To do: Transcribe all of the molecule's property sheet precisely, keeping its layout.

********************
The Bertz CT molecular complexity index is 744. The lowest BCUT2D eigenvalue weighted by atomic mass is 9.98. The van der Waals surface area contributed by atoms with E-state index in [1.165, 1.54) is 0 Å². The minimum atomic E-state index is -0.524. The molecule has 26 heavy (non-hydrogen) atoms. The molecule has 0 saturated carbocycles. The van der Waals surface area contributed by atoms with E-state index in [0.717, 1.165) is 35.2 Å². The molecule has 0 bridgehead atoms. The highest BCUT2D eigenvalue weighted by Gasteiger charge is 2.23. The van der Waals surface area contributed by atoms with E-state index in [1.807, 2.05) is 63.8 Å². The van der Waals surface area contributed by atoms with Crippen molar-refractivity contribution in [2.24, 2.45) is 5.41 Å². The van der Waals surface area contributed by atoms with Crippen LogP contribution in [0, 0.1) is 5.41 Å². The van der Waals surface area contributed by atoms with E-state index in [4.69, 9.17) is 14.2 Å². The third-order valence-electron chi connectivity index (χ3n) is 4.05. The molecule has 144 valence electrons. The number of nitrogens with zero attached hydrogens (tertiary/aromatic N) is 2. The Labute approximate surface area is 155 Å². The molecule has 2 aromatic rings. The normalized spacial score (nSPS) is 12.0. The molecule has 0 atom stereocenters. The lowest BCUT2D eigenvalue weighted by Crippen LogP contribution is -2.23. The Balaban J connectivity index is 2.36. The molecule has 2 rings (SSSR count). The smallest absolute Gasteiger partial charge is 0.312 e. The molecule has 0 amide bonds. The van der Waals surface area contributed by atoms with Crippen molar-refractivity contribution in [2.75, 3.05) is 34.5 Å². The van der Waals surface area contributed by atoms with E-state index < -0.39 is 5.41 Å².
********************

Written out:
The Bertz CT molecular complexity index is 744. The lowest BCUT2D eigenvalue weighted by atomic mass is 9.98. The van der Waals surface area contributed by atoms with E-state index in [1.165, 1.54) is 0 Å². The minimum atomic E-state index is -0.524. The molecule has 26 heavy (non-hydrogen) atoms. The molecule has 0 saturated carbocycles. The van der Waals surface area contributed by atoms with E-state index in [0.717, 1.165) is 35.2 Å². The molecule has 0 bridgehead atoms. The highest BCUT2D eigenvalue weighted by Gasteiger charge is 2.23. The van der Waals surface area contributed by atoms with E-state index in [1.807, 2.05) is 63.8 Å². The van der Waals surface area contributed by atoms with Crippen molar-refractivity contribution in [2.24, 2.45) is 5.41 Å². The van der Waals surface area contributed by atoms with Crippen LogP contribution in [0, 0.1) is 5.41 Å². The van der Waals surface area contributed by atoms with E-state index in [4.69, 9.17) is 14.2 Å². The third-order valence-electron chi connectivity index (χ3n) is 4.05. The molecule has 144 valence electrons. The number of nitrogens with zero attached hydrogens (tertiary/aromatic N) is 2. The Labute approximate surface area is 155 Å². The molecule has 2 aromatic rings. The normalized spacial score (nSPS) is 12.0. The molecule has 0 atom stereocenters. The lowest BCUT2D eigenvalue weighted by Crippen LogP contribution is -2.23. The Balaban J connectivity index is 2.36. The molecule has 2 rings (SSSR count). The smallest absolute Gasteiger partial charge is 0.312 e. The molecule has 0 amide bonds. The van der Waals surface area contributed by atoms with Crippen molar-refractivity contribution in [2.75, 3.05) is 34.5 Å². The van der Waals surface area contributed by atoms with E-state index < -0.39 is 5.41 Å².